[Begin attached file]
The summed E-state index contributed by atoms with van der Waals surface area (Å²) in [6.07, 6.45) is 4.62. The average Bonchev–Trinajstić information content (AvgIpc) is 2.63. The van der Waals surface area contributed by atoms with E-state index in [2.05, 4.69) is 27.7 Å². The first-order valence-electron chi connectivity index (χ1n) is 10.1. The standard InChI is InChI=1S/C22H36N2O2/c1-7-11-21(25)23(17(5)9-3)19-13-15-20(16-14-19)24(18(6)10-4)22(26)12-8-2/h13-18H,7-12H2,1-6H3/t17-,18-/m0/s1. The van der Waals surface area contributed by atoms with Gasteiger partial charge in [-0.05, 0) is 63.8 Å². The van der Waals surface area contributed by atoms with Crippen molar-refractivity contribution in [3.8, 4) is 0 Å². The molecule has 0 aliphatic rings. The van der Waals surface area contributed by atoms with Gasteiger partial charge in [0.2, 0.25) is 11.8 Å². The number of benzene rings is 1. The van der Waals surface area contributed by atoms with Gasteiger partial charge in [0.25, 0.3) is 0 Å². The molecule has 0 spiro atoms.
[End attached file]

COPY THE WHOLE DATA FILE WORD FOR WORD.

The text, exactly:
The summed E-state index contributed by atoms with van der Waals surface area (Å²) in [6.07, 6.45) is 4.62. The average Bonchev–Trinajstić information content (AvgIpc) is 2.63. The van der Waals surface area contributed by atoms with E-state index in [2.05, 4.69) is 27.7 Å². The first-order valence-electron chi connectivity index (χ1n) is 10.1. The standard InChI is InChI=1S/C22H36N2O2/c1-7-11-21(25)23(17(5)9-3)19-13-15-20(16-14-19)24(18(6)10-4)22(26)12-8-2/h13-18H,7-12H2,1-6H3/t17-,18-/m0/s1. The van der Waals surface area contributed by atoms with Gasteiger partial charge in [-0.05, 0) is 63.8 Å². The van der Waals surface area contributed by atoms with Crippen molar-refractivity contribution in [3.8, 4) is 0 Å². The molecule has 0 aliphatic rings. The van der Waals surface area contributed by atoms with Gasteiger partial charge in [0.2, 0.25) is 11.8 Å². The number of benzene rings is 1. The van der Waals surface area contributed by atoms with Gasteiger partial charge in [0.25, 0.3) is 0 Å². The molecule has 0 spiro atoms.